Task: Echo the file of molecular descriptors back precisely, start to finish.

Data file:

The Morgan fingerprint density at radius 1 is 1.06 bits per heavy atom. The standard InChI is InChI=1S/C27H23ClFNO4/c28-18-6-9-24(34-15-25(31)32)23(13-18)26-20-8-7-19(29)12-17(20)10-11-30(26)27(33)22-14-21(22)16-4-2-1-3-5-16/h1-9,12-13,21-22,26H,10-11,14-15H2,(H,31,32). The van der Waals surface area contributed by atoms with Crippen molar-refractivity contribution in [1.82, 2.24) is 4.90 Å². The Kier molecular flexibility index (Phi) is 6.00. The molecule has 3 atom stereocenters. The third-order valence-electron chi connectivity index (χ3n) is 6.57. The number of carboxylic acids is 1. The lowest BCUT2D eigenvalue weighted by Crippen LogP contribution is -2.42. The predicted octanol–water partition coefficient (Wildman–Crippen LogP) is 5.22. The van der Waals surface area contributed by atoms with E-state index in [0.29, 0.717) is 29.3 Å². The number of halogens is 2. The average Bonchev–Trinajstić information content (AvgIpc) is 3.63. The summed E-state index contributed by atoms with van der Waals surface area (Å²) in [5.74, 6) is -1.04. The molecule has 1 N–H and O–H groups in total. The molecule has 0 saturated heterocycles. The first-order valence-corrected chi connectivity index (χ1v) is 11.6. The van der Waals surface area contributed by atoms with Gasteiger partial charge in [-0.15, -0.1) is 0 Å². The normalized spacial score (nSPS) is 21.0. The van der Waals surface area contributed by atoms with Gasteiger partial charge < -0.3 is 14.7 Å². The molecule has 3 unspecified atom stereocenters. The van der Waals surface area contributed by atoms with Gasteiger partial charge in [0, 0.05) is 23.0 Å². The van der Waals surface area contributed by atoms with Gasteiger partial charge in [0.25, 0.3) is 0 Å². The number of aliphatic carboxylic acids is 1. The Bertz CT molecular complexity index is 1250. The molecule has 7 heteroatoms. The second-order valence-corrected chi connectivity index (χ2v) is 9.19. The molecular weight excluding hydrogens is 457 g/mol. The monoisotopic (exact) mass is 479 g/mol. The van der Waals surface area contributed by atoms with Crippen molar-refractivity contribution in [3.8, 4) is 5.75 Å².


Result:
The Morgan fingerprint density at radius 1 is 1.06 bits per heavy atom. The standard InChI is InChI=1S/C27H23ClFNO4/c28-18-6-9-24(34-15-25(31)32)23(13-18)26-20-8-7-19(29)12-17(20)10-11-30(26)27(33)22-14-21(22)16-4-2-1-3-5-16/h1-9,12-13,21-22,26H,10-11,14-15H2,(H,31,32). The van der Waals surface area contributed by atoms with Crippen molar-refractivity contribution in [1.82, 2.24) is 4.90 Å². The Kier molecular flexibility index (Phi) is 6.00. The molecule has 3 atom stereocenters. The third-order valence-electron chi connectivity index (χ3n) is 6.57. The number of carboxylic acids is 1. The lowest BCUT2D eigenvalue weighted by Crippen LogP contribution is -2.42. The predicted octanol–water partition coefficient (Wildman–Crippen LogP) is 5.22. The van der Waals surface area contributed by atoms with E-state index in [0.29, 0.717) is 29.3 Å². The number of halogens is 2. The average Bonchev–Trinajstić information content (AvgIpc) is 3.63. The summed E-state index contributed by atoms with van der Waals surface area (Å²) in [5.74, 6) is -1.04. The molecule has 1 N–H and O–H groups in total. The molecule has 0 saturated heterocycles. The first-order valence-corrected chi connectivity index (χ1v) is 11.6. The van der Waals surface area contributed by atoms with Gasteiger partial charge in [-0.15, -0.1) is 0 Å². The normalized spacial score (nSPS) is 21.0. The van der Waals surface area contributed by atoms with Gasteiger partial charge < -0.3 is 14.7 Å². The molecule has 3 unspecified atom stereocenters. The van der Waals surface area contributed by atoms with Gasteiger partial charge in [0, 0.05) is 23.0 Å². The van der Waals surface area contributed by atoms with Gasteiger partial charge in [0.25, 0.3) is 0 Å². The number of aliphatic carboxylic acids is 1. The Bertz CT molecular complexity index is 1250. The molecule has 7 heteroatoms. The second-order valence-corrected chi connectivity index (χ2v) is 9.19. The molecular weight excluding hydrogens is 457 g/mol. The monoisotopic (exact) mass is 479 g/mol. The van der Waals surface area contributed by atoms with Crippen molar-refractivity contribution in [3.8, 4) is 5.75 Å².